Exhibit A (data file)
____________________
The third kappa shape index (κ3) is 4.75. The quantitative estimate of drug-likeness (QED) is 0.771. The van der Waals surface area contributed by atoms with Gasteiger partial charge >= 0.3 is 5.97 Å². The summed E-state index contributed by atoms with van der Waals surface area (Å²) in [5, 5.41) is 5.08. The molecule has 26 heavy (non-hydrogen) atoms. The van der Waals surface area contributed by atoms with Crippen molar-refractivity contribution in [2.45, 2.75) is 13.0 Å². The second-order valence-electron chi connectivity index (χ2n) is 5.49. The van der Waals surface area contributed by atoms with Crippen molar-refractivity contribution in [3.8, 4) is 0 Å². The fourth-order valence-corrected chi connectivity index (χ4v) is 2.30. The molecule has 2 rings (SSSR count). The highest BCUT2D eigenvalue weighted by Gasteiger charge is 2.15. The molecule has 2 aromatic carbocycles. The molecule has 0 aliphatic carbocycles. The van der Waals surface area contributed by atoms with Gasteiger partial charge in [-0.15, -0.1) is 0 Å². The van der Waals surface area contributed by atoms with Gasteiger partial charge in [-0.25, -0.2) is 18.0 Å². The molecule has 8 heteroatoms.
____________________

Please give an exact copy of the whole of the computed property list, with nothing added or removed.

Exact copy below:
The third kappa shape index (κ3) is 4.75. The quantitative estimate of drug-likeness (QED) is 0.771. The van der Waals surface area contributed by atoms with Gasteiger partial charge >= 0.3 is 5.97 Å². The summed E-state index contributed by atoms with van der Waals surface area (Å²) in [5, 5.41) is 5.08. The molecule has 26 heavy (non-hydrogen) atoms. The van der Waals surface area contributed by atoms with Crippen molar-refractivity contribution in [2.45, 2.75) is 13.0 Å². The second-order valence-electron chi connectivity index (χ2n) is 5.49. The van der Waals surface area contributed by atoms with Crippen molar-refractivity contribution in [3.8, 4) is 0 Å². The fourth-order valence-corrected chi connectivity index (χ4v) is 2.30. The molecule has 2 rings (SSSR count). The highest BCUT2D eigenvalue weighted by Gasteiger charge is 2.15. The molecule has 2 aromatic carbocycles. The molecule has 0 aliphatic carbocycles. The van der Waals surface area contributed by atoms with Gasteiger partial charge in [-0.15, -0.1) is 0 Å². The van der Waals surface area contributed by atoms with Gasteiger partial charge in [-0.25, -0.2) is 18.0 Å². The molecule has 8 heteroatoms.